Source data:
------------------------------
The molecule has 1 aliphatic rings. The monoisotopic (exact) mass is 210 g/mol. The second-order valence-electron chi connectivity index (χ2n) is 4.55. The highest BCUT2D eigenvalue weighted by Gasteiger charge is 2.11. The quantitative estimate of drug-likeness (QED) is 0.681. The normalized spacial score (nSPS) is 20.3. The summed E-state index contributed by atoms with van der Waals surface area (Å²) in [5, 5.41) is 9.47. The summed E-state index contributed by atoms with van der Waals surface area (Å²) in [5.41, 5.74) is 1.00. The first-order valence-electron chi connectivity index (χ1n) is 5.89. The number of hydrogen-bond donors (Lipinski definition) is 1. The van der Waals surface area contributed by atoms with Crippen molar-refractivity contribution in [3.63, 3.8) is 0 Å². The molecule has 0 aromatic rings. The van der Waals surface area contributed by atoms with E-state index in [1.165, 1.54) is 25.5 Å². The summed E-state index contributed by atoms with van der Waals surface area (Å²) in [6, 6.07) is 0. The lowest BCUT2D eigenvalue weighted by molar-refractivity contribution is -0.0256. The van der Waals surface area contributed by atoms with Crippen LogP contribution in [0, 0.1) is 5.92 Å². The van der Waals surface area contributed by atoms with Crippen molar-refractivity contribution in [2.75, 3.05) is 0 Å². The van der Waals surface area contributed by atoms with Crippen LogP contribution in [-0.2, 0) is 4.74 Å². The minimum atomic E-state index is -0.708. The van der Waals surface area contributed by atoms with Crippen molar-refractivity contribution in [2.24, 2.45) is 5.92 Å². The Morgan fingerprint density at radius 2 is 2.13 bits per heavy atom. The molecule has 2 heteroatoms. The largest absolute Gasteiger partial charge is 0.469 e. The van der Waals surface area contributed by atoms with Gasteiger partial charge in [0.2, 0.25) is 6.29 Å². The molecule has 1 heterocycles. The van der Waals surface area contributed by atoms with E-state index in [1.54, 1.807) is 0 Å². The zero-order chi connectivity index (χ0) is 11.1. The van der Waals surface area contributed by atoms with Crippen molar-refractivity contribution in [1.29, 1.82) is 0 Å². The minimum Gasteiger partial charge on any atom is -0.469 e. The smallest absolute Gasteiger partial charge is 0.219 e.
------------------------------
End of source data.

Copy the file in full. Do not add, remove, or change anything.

The molecule has 1 aliphatic rings. The monoisotopic (exact) mass is 210 g/mol. The second-order valence-electron chi connectivity index (χ2n) is 4.55. The highest BCUT2D eigenvalue weighted by Gasteiger charge is 2.11. The quantitative estimate of drug-likeness (QED) is 0.681. The normalized spacial score (nSPS) is 20.3. The summed E-state index contributed by atoms with van der Waals surface area (Å²) in [5, 5.41) is 9.47. The summed E-state index contributed by atoms with van der Waals surface area (Å²) in [5.41, 5.74) is 1.00. The first-order valence-electron chi connectivity index (χ1n) is 5.89. The number of hydrogen-bond donors (Lipinski definition) is 1. The van der Waals surface area contributed by atoms with Crippen molar-refractivity contribution in [3.63, 3.8) is 0 Å². The molecule has 0 aromatic rings. The van der Waals surface area contributed by atoms with E-state index in [1.165, 1.54) is 25.5 Å². The summed E-state index contributed by atoms with van der Waals surface area (Å²) in [6, 6.07) is 0. The lowest BCUT2D eigenvalue weighted by molar-refractivity contribution is -0.0256. The van der Waals surface area contributed by atoms with Crippen LogP contribution in [0, 0.1) is 5.92 Å². The van der Waals surface area contributed by atoms with Crippen molar-refractivity contribution in [2.75, 3.05) is 0 Å². The van der Waals surface area contributed by atoms with Crippen LogP contribution in [-0.2, 0) is 4.74 Å². The minimum atomic E-state index is -0.708. The van der Waals surface area contributed by atoms with Crippen molar-refractivity contribution in [2.24, 2.45) is 5.92 Å². The Morgan fingerprint density at radius 2 is 2.13 bits per heavy atom. The molecule has 2 heteroatoms. The largest absolute Gasteiger partial charge is 0.469 e. The van der Waals surface area contributed by atoms with Gasteiger partial charge in [0.2, 0.25) is 6.29 Å². The molecule has 1 heterocycles. The van der Waals surface area contributed by atoms with E-state index in [1.54, 1.807) is 0 Å². The zero-order chi connectivity index (χ0) is 11.1. The van der Waals surface area contributed by atoms with Crippen molar-refractivity contribution in [1.29, 1.82) is 0 Å². The minimum Gasteiger partial charge on any atom is -0.469 e. The smallest absolute Gasteiger partial charge is 0.219 e.